saladOne of the mantras of the eat-local movement is to eat what is in season. This has several advantages, among them reduction in energy used in shipping foods hundreds or thousands of miles, as well as saving the monetary and environmental costs associated with the energy saved. Other advantages are the increase in dietary variety and improved nutritional quality. Instead of eating the same half dozen foods all the time, sometimes from local sources, sometimes from a hemisphere away, eating locally means consuming early, late and winter season foods as they are available.

I’m now producing food year-round, so I am changing my eating habits to match what I produce. (more…)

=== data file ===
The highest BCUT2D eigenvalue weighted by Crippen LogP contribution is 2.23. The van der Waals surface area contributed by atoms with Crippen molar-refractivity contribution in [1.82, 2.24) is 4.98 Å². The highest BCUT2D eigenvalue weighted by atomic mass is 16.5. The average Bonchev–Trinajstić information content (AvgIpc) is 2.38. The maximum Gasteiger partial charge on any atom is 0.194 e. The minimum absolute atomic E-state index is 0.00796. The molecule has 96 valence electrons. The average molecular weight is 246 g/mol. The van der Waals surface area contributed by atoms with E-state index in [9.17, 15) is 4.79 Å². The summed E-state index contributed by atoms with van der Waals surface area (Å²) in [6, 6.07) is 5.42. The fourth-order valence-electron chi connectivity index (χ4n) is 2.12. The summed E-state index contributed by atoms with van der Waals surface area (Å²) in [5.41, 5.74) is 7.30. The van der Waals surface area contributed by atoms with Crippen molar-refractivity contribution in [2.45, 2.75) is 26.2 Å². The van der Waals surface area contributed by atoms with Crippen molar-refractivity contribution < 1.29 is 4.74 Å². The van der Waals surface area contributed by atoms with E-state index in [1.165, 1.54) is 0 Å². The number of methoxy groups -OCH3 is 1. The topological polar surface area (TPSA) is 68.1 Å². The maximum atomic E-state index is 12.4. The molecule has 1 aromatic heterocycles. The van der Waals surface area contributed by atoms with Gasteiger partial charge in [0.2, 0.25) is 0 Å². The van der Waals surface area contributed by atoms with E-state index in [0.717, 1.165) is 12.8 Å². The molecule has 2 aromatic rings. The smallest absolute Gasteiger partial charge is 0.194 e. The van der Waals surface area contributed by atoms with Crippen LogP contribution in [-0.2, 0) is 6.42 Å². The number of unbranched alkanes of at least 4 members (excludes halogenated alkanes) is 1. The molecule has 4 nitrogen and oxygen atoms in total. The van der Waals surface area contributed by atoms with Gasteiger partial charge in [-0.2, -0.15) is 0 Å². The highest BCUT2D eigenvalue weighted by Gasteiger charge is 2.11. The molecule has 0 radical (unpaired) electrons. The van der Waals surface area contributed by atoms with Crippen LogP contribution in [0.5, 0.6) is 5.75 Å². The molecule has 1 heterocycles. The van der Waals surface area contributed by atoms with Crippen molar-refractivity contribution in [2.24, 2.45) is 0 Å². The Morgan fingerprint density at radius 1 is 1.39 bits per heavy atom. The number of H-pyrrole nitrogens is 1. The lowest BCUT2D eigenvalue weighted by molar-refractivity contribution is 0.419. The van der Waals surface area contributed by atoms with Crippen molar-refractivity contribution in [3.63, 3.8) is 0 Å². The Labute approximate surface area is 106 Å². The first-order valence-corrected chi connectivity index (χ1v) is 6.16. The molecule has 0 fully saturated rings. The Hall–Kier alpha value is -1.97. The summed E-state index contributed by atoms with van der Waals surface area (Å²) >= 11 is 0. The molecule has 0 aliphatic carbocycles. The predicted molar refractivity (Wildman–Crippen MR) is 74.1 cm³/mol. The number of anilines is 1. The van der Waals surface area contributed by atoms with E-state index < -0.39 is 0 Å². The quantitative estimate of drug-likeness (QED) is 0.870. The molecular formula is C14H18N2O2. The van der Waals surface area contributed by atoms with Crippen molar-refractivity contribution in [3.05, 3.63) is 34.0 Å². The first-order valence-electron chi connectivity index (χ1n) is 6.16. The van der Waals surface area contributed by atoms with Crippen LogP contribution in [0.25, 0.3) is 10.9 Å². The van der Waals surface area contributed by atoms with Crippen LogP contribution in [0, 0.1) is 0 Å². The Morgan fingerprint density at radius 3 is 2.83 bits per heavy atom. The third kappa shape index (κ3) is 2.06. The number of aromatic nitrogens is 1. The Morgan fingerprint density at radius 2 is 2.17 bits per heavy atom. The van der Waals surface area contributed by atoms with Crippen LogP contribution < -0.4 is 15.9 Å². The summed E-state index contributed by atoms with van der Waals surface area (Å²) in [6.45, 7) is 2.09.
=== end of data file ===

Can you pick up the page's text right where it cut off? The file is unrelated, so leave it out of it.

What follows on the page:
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[WARNING: Long post. It’s long because it’s important. The myths surrounding industrial agriculture’s “cheap food” are widespread, and this post addresses those myths by responding to a “cheap food” blog post at Freakonomics.]

Stephen Dubner, co-author of the book Freakonomics, recently wrote in his blog about trying to make orange sherbet with his children (Do We Really Need a Few Billion Locavores?). Apparently, he wasn’t very good at it, spending far more than is reasonable for ingredients and making a product that wasn’t very good. This isn’t surprising, of course, for a first effort. What is surprising is that he used his first-time-effort failure to introduce an argument that eating locally produced food is inefficient due to lack of scale and specialization. In the process he exhibits an appalling ignorance of the locavore (local food) movement and industrial agriculture, plus he makes egregious rhetorical leaps. Let’s take a look. (more…)